Monday, March 15, 2010

Chocolate cream pies for Pi Day

Miniature chocolate cream pies

Please allow me to brighten up this historically ill-fated day for you. Chocolate! Cream! Pie! Pi!

Wait, what?

Yesterday* was 3/14, Pi Day, that under-appreciated holiday on which we gather together to eat pie and give thanks for our ability to calculate the area of a pie plate. Well, maybe you don't. But even if you don't care much about the math, I think we can all agree that an excuse to eat pie is worth celebrating.


Unlike with some pies, there's really no way to convince myself that chocolate cream pie is good for me. It consists entirely of cookies, butter, pudding, and cream, so there's no getting around it: this is one of those desserts you can't justify making for anything other than a special occasion. I've been waiting months for a good excuse to make it, so when someone reminded me that Pi Day was coming up, it didn't take me long to decide. Chocolate cream pie was the one.


And what a pie it is. A pulverized chocolate cookie crust, chocolate pudding for filling, and whipped cream to top it all off. What's not to love? No doubt about it, this pie will turn your frown upside down.

Even the preparation will elicit a smile, especially from those for whom success with traditional pie crusts remains elusive. You'd have to try hard in order to overwork this crust, which comes together quickly and is simply pressed into place. The only aspect of the pie that might give one pause is the pudding. To that I say: arm yourself with a whisk and a sieve, and all will be well. By the time you've finished, you'll realize that the hardest part is being patient enough to let it chill for six hours before you dive in.

Eggs and shells

Hungry for more Pi Day fun? Head on over to Amy's, where fall flavors made a guest appearance for this late winter celebration. Did you make a pie for Pi Day? Please share with us in comments!

Chocolate cream pies for Pi DayMicro-mini pie

Chocolate Cream Pie

Makes one 9-inch pie, or a few smaller ones


For the crust:
  • 1 1/3 cups chocolate wafer crumbs
  • 5 tablespoons unsalted butter, melted
  • 1/4 cup sugar
  • Dash of cinnamon (optional)
For the filling:
  • 2/3 cup sugar
  • 1/4 cup cornstarch
  • 1/2 teaspoon salt
  • 4 large egg yolks
  • 3 cups whole milk
  • 5 ounces bittersweet chocolate (not unsweetened)
  • 2 ounces unsweetened chocolate
  • 2 tablespoons unsalted butter, softened
  • 1 teaspoon vanilla
For the topping:
  • 3/4 cup heavy cream, cold from the fridge
  • 1 tablespoon sugar


  1. Place an oven rack in the middle position, and preheat the oven to 350/175C.
  2. Combine the cookie crumbs, butter, sugar, and ground cinnamon (if using) in a bowl and stir until uniformly mixed. Pour the mixture into a 9-inch pie plate, pressing on the bottom and sides of the dish to compact the mixture into an even crust. Bake the crust for about 15 minutes, or until crisp, then set on a rack to cool.
  3. Meanwhile, place the two chocolates in a large, heatproof bowl and place over a pan of barely simmering water (the bowl should not touch the water). Stir the chocolate continually until it is melted and smooth. Remove the bowl from the heat, place a fine mesh sieve over the bowl, and set aside.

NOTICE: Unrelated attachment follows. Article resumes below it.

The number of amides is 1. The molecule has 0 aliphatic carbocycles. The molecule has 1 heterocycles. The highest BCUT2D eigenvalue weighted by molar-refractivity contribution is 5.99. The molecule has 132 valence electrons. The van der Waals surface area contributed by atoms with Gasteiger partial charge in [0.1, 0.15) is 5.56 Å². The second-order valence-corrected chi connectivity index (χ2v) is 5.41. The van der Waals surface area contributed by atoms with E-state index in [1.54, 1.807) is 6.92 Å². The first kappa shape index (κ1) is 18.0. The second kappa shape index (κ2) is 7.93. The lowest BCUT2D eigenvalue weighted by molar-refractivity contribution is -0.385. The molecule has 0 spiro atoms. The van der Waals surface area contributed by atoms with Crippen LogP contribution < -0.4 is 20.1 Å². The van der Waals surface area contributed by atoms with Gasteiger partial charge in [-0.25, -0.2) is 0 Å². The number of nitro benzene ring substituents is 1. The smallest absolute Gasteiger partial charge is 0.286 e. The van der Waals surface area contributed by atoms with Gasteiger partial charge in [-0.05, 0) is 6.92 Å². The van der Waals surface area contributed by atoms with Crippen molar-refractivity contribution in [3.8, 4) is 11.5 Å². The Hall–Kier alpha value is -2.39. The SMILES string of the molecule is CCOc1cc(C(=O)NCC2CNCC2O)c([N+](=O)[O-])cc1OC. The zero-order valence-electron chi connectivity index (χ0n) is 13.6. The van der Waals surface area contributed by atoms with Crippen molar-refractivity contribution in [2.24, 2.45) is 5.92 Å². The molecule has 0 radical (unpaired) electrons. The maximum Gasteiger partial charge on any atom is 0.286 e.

4. In a medium bowl, whisk together the egg yolks, sugar, cornstarch, and salt until thick.
  5. Heat the milk in a heavy 3-quart saucepan until just simmering. Ladle some of the milk into the egg mixture, whisking vigorously, to temper the yolks. Once the tempered mixture is smooth, pour it into the pot with the rest of the milk, whisking as you go.
  6. Cook the custard, whisking constantly, until it thickens and reaches reaches a boil. Turn the heat down slightly and cook, still whisking, for another minute.
  7. Pour the thickened custard through the sieve into the chocolate. You might need to help it along with a spatula. Whisk the chocolate and custard together until they're evenly mixed, then add the vanilla and the softened butter, and whisk to incorporate. Butter a piece of waxed paper and place it, buttered side down, on the surface of the custard. Let cool completely, roughly 2 hours.
  8. Spoon the chilled filling into the prepared crust, then loosely cover the pie and place it in the fridge to chill for at least 6 hours, or up to 1 day.
  9. Just prior to serving, place the cream and sugar in a large bowl and beat just until the stiff peak stage. Spoon the whipped cream on top of the pie, and serve.


  • Make-ahead: as noted in the recipe, the pie can be made and filled (but not topped) up to 1 day ahead.
  • If you'd like to reduce the amount of sugar in the filling, go ahead. I wouldn't cut it by more than half, though.

* Yes, I'm a day late with this, and here's why. I dare you to be annoyed with that face.


Lauren said...

Absolutely no way to make it "healthy"? I'll prove you wrong: dairy is good for you, as it has calcium which is essential to strong bones. Chocolate has antioxidants. And we require a certain amount of natural fats on a daily basis. The eggs also have protein and omega-3's which surely can't hurt. Did I do it? Either way, that is one gorgeous Pi.

Julie said...

Wow, I need to rewind and go back to celebrate pi day with some of these!

Brave Sir Robin said...

It's my favorite holiday!

TBM said...

Oh, lovely! I think Pi Day deserves this wonderfully, rich treat. I like how you made individual pies. Gorgeous piping in the last photo.

Bee said...

It cracks me up that BSR tuned in for Pi Day! I remember you two talking about it two years ago . . . and I had never heard of it. I'm not really much of a mathematician. :)

I will keep this pie in mind for when I think that I deserve a major indulgence.

Erin Wallace said...

I LOVE Pi day. Appeals to the latent geek in me (and the fact that you eat pie isn't so shabby, either!).